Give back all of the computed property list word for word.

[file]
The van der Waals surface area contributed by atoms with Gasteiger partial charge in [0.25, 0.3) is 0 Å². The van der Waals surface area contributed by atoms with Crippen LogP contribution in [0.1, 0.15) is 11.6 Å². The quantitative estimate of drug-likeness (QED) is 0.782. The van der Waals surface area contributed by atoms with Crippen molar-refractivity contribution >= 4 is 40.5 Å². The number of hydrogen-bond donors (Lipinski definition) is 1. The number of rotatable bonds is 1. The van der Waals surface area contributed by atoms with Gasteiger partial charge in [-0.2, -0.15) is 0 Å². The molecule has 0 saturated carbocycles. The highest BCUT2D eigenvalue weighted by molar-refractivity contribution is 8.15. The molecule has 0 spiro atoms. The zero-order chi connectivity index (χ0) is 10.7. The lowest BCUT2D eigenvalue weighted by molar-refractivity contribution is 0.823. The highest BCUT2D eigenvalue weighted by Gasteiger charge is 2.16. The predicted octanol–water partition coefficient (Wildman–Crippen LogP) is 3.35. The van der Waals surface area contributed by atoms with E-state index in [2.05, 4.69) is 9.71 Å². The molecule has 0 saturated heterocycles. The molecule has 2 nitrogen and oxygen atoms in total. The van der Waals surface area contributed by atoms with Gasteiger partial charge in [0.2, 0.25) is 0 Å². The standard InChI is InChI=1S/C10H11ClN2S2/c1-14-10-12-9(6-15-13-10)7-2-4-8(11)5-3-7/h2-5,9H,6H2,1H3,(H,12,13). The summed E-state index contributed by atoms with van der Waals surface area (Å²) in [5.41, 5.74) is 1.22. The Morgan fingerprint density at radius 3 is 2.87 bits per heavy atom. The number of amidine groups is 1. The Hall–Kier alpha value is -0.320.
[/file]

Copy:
The van der Waals surface area contributed by atoms with Gasteiger partial charge in [0.25, 0.3) is 0 Å². The van der Waals surface area contributed by atoms with Crippen LogP contribution in [0.1, 0.15) is 11.6 Å². The quantitative estimate of drug-likeness (QED) is 0.782. The van der Waals surface area contributed by atoms with Crippen molar-refractivity contribution >= 4 is 40.5 Å². The number of hydrogen-bond donors (Lipinski definition) is 1. The number of rotatable bonds is 1. The van der Waals surface area contributed by atoms with Gasteiger partial charge in [-0.2, -0.15) is 0 Å². The molecule has 0 saturated carbocycles. The highest BCUT2D eigenvalue weighted by molar-refractivity contribution is 8.15. The molecule has 0 spiro atoms. The zero-order chi connectivity index (χ0) is 10.7. The lowest BCUT2D eigenvalue weighted by molar-refractivity contribution is 0.823. The highest BCUT2D eigenvalue weighted by Gasteiger charge is 2.16. The predicted octanol–water partition coefficient (Wildman–Crippen LogP) is 3.35. The van der Waals surface area contributed by atoms with E-state index in [2.05, 4.69) is 9.71 Å². The molecule has 0 saturated heterocycles. The molecule has 2 nitrogen and oxygen atoms in total. The van der Waals surface area contributed by atoms with Gasteiger partial charge in [0.2, 0.25) is 0 Å². The standard InChI is InChI=1S/C10H11ClN2S2/c1-14-10-12-9(6-15-13-10)7-2-4-8(11)5-3-7/h2-5,9H,6H2,1H3,(H,12,13). The summed E-state index contributed by atoms with van der Waals surface area (Å²) in [5.41, 5.74) is 1.22. The Morgan fingerprint density at radius 3 is 2.87 bits per heavy atom. The number of amidine groups is 1. The Hall–Kier alpha value is -0.320.